8 Ways You Could Be Growing Your Revenue

You didn’t start your company to lose money. However, you don’t want just to break even, either. Ideally, you want the healthiest possible profit margin. And that one way to do that is by growing your revenue streams.

As a refresher, revenue is the cash coming into the business. Typically indicated at the top of your organization’s income statement, revenue is highly variable. Some years it might be up; some years, it might be down. Ideally, you want your revenue to be as strong as possible to offset variable expenses.

Of course, boosting your revenue usually doesn’t happen without a little tinkering. Sure, you might get lucky and enjoy an unexpected spike now and then. But you can’t bank on luck. Instead, you need to put some measures in place to nudge your revenue higher and higher.

1. Reignite former customers.

Chances are good that you have information on your past customers. These were people you spent money to acquire and who spent money on your brand. Rather than accepting that they’re gone for good, why not take steps to reignite their interest?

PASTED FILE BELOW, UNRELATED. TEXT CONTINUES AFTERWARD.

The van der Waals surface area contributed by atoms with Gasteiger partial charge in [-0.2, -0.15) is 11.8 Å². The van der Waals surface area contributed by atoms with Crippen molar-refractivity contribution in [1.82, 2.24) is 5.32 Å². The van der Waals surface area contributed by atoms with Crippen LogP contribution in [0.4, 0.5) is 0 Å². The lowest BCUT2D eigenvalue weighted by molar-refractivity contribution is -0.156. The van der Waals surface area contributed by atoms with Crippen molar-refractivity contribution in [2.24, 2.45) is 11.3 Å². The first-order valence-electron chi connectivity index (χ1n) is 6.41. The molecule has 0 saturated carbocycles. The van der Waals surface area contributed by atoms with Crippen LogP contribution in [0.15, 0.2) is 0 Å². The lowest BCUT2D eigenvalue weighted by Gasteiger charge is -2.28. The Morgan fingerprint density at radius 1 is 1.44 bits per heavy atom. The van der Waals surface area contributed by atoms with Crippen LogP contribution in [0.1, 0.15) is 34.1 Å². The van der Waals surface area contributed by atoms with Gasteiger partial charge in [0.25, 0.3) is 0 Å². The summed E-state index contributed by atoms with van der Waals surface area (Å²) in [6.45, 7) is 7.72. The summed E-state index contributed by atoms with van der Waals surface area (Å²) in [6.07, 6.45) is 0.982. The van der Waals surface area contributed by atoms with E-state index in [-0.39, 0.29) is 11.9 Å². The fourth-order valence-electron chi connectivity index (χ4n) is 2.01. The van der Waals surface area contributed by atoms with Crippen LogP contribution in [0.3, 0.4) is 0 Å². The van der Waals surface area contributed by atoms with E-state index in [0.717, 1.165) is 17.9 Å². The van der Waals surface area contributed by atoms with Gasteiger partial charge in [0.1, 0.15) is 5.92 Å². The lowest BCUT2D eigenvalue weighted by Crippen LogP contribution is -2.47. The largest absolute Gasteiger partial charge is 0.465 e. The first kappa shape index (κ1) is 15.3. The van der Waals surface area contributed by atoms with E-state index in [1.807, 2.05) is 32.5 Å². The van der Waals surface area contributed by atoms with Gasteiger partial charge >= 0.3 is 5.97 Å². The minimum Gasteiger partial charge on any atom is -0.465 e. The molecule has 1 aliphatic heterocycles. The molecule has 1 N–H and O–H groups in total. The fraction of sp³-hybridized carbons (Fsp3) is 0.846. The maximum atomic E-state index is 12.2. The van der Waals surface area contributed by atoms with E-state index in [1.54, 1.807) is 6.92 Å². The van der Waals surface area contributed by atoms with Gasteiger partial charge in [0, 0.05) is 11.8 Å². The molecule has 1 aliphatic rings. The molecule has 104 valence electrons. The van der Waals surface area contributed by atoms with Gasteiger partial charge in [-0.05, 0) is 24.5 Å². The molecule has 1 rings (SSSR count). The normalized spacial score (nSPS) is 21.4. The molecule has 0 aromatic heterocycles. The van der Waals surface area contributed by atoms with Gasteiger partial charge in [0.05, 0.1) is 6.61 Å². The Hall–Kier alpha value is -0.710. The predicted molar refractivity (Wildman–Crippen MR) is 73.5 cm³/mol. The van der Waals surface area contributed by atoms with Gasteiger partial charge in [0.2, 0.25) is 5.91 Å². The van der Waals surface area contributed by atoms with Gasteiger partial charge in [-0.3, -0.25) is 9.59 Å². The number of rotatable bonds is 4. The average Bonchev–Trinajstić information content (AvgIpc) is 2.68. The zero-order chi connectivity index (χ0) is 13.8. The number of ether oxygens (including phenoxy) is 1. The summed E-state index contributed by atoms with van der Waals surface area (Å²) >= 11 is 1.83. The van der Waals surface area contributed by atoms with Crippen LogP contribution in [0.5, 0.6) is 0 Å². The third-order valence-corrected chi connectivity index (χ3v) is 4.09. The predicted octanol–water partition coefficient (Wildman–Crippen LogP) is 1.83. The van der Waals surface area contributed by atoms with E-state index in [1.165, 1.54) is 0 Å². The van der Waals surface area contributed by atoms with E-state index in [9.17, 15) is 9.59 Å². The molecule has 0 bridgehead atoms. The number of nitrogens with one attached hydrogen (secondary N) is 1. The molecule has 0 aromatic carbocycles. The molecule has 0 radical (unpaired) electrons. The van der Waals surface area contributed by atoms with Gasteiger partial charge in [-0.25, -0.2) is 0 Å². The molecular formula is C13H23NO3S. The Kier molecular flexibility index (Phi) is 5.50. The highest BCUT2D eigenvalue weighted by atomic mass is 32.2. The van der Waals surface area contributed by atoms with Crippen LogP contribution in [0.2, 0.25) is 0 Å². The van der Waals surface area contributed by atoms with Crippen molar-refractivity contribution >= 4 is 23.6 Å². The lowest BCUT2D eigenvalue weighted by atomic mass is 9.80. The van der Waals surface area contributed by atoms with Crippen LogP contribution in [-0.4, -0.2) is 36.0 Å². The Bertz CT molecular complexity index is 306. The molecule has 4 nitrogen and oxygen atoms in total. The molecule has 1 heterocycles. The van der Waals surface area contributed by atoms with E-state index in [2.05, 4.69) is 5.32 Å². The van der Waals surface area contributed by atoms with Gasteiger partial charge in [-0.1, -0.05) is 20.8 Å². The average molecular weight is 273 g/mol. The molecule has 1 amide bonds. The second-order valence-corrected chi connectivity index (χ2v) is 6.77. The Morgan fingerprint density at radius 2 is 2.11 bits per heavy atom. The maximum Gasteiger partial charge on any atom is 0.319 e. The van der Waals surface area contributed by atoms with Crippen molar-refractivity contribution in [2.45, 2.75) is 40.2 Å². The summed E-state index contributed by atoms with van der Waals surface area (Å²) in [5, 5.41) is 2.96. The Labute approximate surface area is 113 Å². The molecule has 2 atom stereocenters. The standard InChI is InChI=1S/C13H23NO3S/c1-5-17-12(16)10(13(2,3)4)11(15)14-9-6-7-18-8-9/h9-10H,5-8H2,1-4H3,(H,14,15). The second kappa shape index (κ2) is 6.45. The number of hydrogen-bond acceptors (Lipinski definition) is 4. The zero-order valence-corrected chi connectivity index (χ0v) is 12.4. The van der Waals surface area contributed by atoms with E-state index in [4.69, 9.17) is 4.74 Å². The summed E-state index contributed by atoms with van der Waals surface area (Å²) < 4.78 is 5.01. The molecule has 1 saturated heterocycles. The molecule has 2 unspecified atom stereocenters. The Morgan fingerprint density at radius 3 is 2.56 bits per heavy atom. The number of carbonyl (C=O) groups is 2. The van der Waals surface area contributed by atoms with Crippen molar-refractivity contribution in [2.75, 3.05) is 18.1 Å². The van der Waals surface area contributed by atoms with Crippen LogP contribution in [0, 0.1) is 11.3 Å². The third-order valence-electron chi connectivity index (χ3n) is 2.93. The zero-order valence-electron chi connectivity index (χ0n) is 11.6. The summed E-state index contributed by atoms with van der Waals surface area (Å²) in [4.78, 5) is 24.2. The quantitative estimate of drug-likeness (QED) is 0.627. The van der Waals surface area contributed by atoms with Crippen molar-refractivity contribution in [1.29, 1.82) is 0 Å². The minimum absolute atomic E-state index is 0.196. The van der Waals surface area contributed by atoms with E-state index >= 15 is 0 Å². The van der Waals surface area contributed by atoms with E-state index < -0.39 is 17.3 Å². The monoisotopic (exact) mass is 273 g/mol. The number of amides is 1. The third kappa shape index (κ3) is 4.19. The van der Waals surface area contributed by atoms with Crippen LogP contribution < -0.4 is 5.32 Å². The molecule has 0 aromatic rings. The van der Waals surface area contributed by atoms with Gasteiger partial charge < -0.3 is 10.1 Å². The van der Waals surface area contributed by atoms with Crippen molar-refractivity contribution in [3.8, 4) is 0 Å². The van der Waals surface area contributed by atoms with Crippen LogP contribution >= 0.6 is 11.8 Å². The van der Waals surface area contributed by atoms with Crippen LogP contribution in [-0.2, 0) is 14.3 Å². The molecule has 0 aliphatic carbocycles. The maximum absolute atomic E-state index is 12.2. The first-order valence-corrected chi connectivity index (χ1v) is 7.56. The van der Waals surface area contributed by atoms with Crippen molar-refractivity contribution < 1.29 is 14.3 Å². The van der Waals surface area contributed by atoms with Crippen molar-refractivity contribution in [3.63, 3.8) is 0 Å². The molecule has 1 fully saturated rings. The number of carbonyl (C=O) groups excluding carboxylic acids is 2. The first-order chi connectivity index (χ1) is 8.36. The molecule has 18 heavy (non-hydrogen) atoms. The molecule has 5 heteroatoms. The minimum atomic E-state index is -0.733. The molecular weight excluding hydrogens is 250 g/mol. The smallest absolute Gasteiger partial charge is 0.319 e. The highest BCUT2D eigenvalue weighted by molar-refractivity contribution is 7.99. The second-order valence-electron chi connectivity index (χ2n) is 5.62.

For instance, think about all the customers who have come back, filled a digital shopping cart, and left. According to, seven out of 10 buyers fall into this category. Your objective should be to use the data you already have about them to encourage them to reconsider. You might send texts, emails, or even DMs as reminders. Or, you could try a retargeting campaign.

Although you won’t recapture everyone who leaves, you’ll bring some back into the fold. As a result, your revenue will be stronger than it would have been. Plus, you’ll have the chance to renew your relationship with these “boomerang” buyers.

2. Increase your line of products or services.

Many companies striving for a revenue bump invest in the expansion of their products or services. The trick to making this work is to be sure that the new offerings are relevant. For example, an e-store selling winter recreational merchandise to adult consumers wouldn’t want to add wedding gowns to its lineup. The disconnect would be too vast.